The Cheyenne River Youth Project announced today that it will officially kick off the summer season of Midnight Basketball on Friday, June 2 at 9 p.m. The popular, long-running teen program is made possible by support from the Diabetes Action Research and Education Foundation (DARE) and the Nike N7 Fund.
After a four-year pandemic hiatus, CRYP brought back Midnight Basketball earlier this spring as a monthly offering. Starting with the June 2 event, it will run weekly until the start of the new school year (except one week before and one week after the RedCan invitational graffiti jam).
“We’ve offered Midnight Basketball for more than a quarter century, and over the years, we’ve learned how important it is to our kids here on the Cheyenne River Sioux Reservation,” said Jerica Widow, CRYP’s programs director. “It’s not just about playing basketball, although the physical activity definitely is important. It’s also about having a safe space on a Friday night to socialize with friends and engage with mentors and positive role models.”
Sixty-eight teens enjoyed this month’s installment of Midnight Basketball on May 12. From 9 p.m. to 1 a.m., the young people enjoyed tournament games and half-court shots, and CRYP staff provided a fully stocked taco bar for nourishment.
It was a busy evening for the grassroots, nonprofit youth organization, which also hosted a music production class and open-mic event for teens at 4-6 p.m. At the helm was Talon Bazille Ducheneaux, a Cheyenne River Lakota and Crow Creek Dakota rap artist, producer and sound designer. Bazille, as he is known, will be a featured performer at the 9th annual RedCan event this July.
“This was a wonderful opportunity for our kids to explore their creativity with sound and spoken word,” Widow said. “We’re grateful to First Peoples Fund’s Emerging Poets for supporting this program, and to DARE and the Nike N7 Fund for supporting Midnight Basketball. There aren’t many places for kids to go on a Friday evening, and we were honored to welcome so many youth to our Čhokáta Wičhóni (Center of Life) teen center on May 12.”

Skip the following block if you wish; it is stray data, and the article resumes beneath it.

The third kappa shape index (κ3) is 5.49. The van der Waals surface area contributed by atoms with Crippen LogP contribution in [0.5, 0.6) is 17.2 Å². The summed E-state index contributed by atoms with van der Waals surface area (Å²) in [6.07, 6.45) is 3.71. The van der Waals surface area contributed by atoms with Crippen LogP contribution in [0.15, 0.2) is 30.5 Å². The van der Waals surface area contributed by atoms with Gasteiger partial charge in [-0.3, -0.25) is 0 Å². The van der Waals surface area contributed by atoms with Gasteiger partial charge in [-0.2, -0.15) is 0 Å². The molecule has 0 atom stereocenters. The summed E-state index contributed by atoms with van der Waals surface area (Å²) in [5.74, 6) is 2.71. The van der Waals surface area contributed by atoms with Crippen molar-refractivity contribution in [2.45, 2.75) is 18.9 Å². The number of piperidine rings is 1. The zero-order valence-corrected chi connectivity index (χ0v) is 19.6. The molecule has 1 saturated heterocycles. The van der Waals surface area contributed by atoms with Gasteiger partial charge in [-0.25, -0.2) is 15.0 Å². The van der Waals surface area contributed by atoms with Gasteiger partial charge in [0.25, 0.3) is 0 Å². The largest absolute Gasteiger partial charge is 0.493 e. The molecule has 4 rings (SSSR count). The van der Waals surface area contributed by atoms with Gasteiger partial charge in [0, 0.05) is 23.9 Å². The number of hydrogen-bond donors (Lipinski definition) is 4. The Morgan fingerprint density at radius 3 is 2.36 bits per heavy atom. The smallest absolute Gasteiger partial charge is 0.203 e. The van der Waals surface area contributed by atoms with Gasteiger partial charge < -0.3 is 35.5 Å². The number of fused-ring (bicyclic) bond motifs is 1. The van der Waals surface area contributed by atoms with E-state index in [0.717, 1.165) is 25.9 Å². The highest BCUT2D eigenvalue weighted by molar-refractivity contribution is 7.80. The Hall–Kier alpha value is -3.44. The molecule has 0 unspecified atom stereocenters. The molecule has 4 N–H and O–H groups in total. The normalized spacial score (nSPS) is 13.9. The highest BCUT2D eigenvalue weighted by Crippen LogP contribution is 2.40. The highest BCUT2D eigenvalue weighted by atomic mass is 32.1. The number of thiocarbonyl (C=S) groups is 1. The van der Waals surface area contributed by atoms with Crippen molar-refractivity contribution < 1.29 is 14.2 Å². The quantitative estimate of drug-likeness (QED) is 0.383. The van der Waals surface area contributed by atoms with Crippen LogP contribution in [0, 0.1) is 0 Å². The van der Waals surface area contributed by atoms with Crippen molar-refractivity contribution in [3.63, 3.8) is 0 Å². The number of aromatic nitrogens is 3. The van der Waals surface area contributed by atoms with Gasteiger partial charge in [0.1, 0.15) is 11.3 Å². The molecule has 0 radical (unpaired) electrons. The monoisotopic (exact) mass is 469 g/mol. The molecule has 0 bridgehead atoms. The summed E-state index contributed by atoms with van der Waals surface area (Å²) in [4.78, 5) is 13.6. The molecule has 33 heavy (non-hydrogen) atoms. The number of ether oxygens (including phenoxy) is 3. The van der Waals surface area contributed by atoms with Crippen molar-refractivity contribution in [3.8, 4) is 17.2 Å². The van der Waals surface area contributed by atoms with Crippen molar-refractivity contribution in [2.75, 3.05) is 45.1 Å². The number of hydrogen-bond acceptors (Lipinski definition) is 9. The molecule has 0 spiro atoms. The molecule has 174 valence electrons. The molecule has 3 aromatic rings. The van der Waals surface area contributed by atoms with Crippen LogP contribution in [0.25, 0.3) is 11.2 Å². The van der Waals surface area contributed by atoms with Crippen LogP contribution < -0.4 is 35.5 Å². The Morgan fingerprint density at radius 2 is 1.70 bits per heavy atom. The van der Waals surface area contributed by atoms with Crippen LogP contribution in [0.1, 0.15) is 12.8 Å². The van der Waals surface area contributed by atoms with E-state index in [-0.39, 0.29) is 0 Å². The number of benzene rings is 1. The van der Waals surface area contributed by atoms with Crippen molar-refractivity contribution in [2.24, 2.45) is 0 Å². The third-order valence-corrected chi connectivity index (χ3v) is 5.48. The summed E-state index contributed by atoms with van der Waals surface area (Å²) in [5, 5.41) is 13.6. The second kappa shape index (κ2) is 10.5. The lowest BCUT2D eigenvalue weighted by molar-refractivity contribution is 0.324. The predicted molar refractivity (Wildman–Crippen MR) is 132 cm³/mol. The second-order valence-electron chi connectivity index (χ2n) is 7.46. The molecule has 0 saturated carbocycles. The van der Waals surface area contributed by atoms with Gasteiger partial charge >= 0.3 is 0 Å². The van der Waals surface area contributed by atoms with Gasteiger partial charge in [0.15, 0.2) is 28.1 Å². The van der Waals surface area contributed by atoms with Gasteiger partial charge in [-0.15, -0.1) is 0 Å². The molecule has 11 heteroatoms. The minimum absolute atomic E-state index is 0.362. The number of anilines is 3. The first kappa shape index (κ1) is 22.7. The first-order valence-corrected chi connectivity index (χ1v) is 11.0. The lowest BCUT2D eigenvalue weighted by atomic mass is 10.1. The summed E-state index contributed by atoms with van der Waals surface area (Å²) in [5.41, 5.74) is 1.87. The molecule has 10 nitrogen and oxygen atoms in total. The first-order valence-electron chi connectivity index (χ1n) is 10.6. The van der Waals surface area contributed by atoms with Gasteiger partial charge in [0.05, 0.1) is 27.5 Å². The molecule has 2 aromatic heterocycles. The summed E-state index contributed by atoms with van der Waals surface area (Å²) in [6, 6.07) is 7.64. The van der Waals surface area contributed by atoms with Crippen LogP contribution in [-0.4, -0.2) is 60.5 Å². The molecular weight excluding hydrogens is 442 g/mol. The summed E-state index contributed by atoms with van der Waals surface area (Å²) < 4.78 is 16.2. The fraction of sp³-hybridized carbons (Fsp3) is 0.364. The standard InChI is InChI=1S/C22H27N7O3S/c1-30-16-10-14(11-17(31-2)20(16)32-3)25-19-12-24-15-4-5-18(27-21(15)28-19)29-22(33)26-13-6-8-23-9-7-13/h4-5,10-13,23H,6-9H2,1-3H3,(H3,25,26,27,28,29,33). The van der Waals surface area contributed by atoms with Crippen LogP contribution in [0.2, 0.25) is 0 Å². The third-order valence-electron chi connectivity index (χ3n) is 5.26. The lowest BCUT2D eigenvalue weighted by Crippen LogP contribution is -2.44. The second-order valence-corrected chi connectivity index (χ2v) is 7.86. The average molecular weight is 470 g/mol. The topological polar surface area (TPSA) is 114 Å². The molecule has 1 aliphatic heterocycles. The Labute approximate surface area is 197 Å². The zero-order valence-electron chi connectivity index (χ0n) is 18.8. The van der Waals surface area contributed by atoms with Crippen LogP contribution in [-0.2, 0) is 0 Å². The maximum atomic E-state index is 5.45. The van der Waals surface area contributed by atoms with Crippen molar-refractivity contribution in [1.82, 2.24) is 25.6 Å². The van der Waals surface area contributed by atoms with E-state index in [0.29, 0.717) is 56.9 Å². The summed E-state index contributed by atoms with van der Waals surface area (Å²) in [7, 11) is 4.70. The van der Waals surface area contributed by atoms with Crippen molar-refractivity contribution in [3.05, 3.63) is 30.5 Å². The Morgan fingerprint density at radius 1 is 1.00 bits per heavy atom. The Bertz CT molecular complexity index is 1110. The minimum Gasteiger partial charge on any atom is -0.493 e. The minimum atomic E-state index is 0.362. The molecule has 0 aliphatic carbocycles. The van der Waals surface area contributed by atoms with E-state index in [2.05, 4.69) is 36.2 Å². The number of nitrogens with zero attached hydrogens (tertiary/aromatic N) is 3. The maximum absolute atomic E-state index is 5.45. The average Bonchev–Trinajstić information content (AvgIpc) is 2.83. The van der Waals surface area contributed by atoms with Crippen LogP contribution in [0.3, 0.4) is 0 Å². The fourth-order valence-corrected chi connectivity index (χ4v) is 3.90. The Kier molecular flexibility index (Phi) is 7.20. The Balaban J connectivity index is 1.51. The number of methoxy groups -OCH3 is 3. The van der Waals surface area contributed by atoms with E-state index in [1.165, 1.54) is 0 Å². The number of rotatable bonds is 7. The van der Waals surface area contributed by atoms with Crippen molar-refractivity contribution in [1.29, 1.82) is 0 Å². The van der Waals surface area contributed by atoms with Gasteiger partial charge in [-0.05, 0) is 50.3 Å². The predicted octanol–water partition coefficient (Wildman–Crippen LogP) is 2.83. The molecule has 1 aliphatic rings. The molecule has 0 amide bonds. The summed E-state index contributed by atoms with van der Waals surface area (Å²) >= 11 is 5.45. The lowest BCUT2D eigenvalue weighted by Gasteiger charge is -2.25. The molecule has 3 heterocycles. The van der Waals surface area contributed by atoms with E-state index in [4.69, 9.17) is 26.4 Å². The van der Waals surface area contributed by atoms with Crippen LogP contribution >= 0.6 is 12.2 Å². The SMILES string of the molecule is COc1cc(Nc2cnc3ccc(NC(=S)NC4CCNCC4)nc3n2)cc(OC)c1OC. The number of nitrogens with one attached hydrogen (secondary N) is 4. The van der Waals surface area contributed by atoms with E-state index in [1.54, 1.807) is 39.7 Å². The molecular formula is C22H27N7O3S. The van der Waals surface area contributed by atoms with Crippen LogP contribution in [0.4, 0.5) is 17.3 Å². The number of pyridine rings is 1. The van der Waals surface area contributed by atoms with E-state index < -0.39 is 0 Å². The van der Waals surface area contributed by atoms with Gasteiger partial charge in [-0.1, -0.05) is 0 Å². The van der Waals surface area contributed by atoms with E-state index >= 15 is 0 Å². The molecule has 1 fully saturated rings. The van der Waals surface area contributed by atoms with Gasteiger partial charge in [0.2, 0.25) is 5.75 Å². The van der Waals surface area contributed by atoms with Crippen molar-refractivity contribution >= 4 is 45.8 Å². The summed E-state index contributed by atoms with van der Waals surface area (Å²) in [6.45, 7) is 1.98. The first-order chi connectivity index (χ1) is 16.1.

CRYP created Midnight Basketball in 1996, seeking to give Cheyenne River’s young people a safe, positive, drug- and alcohol-free environment to play their favorite sport, hang out with friends, get something to eat, and stay up past the city of Eagle Butte’s 10 p.m. curfew. The program succeeded well beyond the staff’s original vision, attracting 50 to 100 teens to each event.
Over the years, local law enforcement reported that community-wide crime rates fell on Midnight Basketball nights. The program also helped build the foundation for CRYP’s Native wellness programming, which focuses on healthy lifestyle choices, personal responsibility, teamwork and positive self-esteem.
To learn more about the Cheyenne River Youth Project and its programs, and for information about making donations and volunteering, call (605) 964-8200 or visit www.lakotayouth.org. And, to stay up to date on the latest CRYP news and events, follow the youth project on Facebook, Twitter, Instagram, and YouTube.
The Cheyenne River Youth Project, founded in 1988, is a grassroots, not-for-profit organization dedicated to providing the youth of the Cheyenne River reservation with access to a vibrant and secure future through a wide variety of culturally sensitive and enduring programs, projects and facilities that ensure strong, self-sufficient families and communities.